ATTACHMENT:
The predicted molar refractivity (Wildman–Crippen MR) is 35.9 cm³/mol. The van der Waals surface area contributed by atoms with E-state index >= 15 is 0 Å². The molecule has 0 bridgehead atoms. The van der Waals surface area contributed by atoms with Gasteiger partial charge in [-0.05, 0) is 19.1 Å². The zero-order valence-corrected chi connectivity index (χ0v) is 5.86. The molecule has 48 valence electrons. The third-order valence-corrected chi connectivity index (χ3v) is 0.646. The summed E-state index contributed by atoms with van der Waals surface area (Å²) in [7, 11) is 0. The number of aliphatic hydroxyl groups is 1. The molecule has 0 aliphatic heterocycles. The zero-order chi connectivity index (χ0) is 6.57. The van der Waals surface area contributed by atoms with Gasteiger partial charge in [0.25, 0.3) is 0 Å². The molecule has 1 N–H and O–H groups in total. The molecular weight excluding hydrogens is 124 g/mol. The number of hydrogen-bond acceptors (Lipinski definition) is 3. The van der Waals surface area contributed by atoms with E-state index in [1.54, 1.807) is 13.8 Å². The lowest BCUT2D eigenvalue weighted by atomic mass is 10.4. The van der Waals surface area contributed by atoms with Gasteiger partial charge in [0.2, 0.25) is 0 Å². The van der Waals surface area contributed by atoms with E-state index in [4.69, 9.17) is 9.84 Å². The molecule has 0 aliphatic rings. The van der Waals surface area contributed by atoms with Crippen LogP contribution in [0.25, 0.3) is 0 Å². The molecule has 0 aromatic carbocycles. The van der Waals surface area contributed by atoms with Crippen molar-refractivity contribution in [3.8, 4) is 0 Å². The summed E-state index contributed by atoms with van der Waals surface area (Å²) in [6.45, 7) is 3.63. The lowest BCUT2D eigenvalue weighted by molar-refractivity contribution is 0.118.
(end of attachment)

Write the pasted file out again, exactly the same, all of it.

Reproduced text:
The predicted molar refractivity (Wildman–Crippen MR) is 35.9 cm³/mol. The van der Waals surface area contributed by atoms with E-state index >= 15 is 0 Å². The molecule has 0 bridgehead atoms. The van der Waals surface area contributed by atoms with Gasteiger partial charge in [-0.05, 0) is 19.1 Å². The zero-order valence-corrected chi connectivity index (χ0v) is 5.86. The molecule has 48 valence electrons. The third-order valence-corrected chi connectivity index (χ3v) is 0.646. The summed E-state index contributed by atoms with van der Waals surface area (Å²) in [7, 11) is 0. The number of aliphatic hydroxyl groups is 1. The molecule has 0 aliphatic heterocycles. The zero-order chi connectivity index (χ0) is 6.57. The van der Waals surface area contributed by atoms with Gasteiger partial charge in [0.25, 0.3) is 0 Å². The molecule has 1 N–H and O–H groups in total. The molecular weight excluding hydrogens is 124 g/mol. The number of hydrogen-bond acceptors (Lipinski definition) is 3. The van der Waals surface area contributed by atoms with E-state index in [1.54, 1.807) is 13.8 Å². The lowest BCUT2D eigenvalue weighted by atomic mass is 10.4. The van der Waals surface area contributed by atoms with Gasteiger partial charge in [0.2, 0.25) is 0 Å². The van der Waals surface area contributed by atoms with E-state index in [4.69, 9.17) is 9.84 Å². The molecule has 0 aliphatic rings. The van der Waals surface area contributed by atoms with Crippen LogP contribution in [0.25, 0.3) is 0 Å². The molecule has 0 aromatic carbocycles. The van der Waals surface area contributed by atoms with Crippen molar-refractivity contribution in [3.8, 4) is 0 Å². The summed E-state index contributed by atoms with van der Waals surface area (Å²) in [6.45, 7) is 3.63. The lowest BCUT2D eigenvalue weighted by molar-refractivity contribution is 0.118.